Kimberly Elise has been jogging right under our noses.
The Minneapolis-born actor was in the metro last week for the 20th anniversary of Independent Film Project-Minnesota, a center for media arts, at the Varsity Theater.
When the "Beloved" star arrived here Wednesday night she went for a little run, Elise told me after getting prodded by Jane Minton, exec director of IFP.
"I ran the 5K that was a part of the Aquatennial Torchlight Parade," Elise said when I caught up with her at KARE-TV, Channel 11, where she did an interview. "I ran all the way through downtown Minneapolis. I plan on getting to Lake Calhoun before I leave."
Elise likes to "take in the calm, peaceful energy that's here," where her parents, Erma and Marvin Trammel, still reside.
While watching startribune. com/video, please know I am suppressing the urge to break down Elise's "Diary of a Mad Black Woman" character like football game video. That Tyler Perry movie is so cathartic once Elise's character gets even with her abusive, cheating husband, but I'll never understand what took her so long to get with Shemar Moore. While it's true the man has only one expression and is nowhere near the actor Elise is, Moore is extremely arresting for a few minutes.Stoked about two steals
FOX 9 is tickled about stealing two locally produced shows from KARE.
News director Bill Dallman was so excited about landing the "Kent Hrbek Outdoors" show that the new exec sounded like Bob Casey announcing Hrbek's arrival in the batter's box at the Dome. Dallman said that was not an indication of a favorite.
"We wanted them both because 'Blueprint for Green' goes with the News Corp. company-wide initiative to save energy, use our resources, lessen our impact on the planet," Dallman said.
"Blueprint for Green," hosted by Randy Meier, will air at 6:30 a.m. Saturdays. "Kent Hrbek" is 10:35 p.m. on Sundays for Channel 9, right after our sportscasts, and then a different episode will precede Twins games on Channel 29," Dallman said.
Martha Stewart's show, also part of KARE's lineup, is coming to FOX, too.
"The show was up for renewal and we were able to make a deal for it," said Leslie Keane, veep of programming and research for 9 and 29.
Rest in peace, Bob
When sports anchor and reporter Bob Rainey got back to WCCO-TV after his first bout with cancer, we had a talk one day inside the Vikings' practice facility.
I told him that I'd been getting a lot of e-mails about him from viewers wanting to know where he was. It was obvious that he had lost weight. I said something like, I've got ink; anytime you want to talk, I'm ready to write.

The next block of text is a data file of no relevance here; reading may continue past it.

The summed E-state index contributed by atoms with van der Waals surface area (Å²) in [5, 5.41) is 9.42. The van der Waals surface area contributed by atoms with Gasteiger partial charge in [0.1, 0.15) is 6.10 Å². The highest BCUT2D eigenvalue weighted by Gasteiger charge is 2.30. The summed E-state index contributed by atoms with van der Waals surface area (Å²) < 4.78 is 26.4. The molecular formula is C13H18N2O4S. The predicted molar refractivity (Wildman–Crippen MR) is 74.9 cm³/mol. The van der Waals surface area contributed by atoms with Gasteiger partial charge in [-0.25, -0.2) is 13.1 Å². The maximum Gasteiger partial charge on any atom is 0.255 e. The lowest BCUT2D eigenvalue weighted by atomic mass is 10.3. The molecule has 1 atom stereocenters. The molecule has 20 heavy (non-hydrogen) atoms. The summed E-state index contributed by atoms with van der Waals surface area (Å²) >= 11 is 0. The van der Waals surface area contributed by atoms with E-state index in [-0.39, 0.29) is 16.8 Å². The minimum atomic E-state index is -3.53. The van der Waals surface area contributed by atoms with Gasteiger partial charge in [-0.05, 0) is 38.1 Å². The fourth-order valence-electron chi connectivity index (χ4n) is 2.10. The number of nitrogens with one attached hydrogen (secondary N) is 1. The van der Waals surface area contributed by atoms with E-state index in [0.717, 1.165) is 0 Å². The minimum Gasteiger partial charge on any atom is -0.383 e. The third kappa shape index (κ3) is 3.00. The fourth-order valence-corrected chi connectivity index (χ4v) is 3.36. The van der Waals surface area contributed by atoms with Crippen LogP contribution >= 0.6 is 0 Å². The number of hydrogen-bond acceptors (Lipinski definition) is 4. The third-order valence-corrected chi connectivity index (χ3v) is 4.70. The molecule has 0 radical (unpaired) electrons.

He looked off into the distance and told me in a very soft, measured delivery, without any anger, that he realized he worked in a visual media and that you can't expect people not to notice. That was it.
He was a very private guy.
Between his two bouts with cancer, I easily got 500 e-mails. Many of you were concerned about how Bob looked and I forwarded maybe 20 of your e-mails to him.
Friends have asked me to share this story with readers.
One day during Mike Tice's tenure as coach of the Vikings, Bob and I were at Winter Park for the usual media dog-and-pony show with the players.
You see that woman over there? Rainey asked me. Yeah, I said. I haven't seen her out here before, he said.
I agreed with him and turned on my heels and probably went off to hassle Sid or somebody.
Ten minutes later, our paths crossed again. Rainey's next remark was something like: I wonder who she works for, haven't seen her around.
My interest in this woman could not have been lower. I nodded in agreement with Rainey and off I went looking for gossip.
I couldn't figure out why Bob was fixated on this woman, and I was totally baffled by why he was sharing that concern with me.
The third time I came close enough for him to whisper to me, Rainey tried again: You know, I don't think I've seen her out here before; she must be new.
I looked at him quizzically, but then the light bulb went on.
Awww. I get it. You want her name and you want me to find that out for you.
Subtle assignment finally understood, I went off to gather the vital information, without telling her why, returning later to brief Rainey.
For a TV person who had worked in Cincinnati, Louisville, Philly and Nashville, Rainey was an amazingly shy guy. My heart goes out to his mom, because it's hard to lose a child at any age.
Rest well, Bob.
C.J. is at 612.332.TIPS or firstname.lastname@example.org.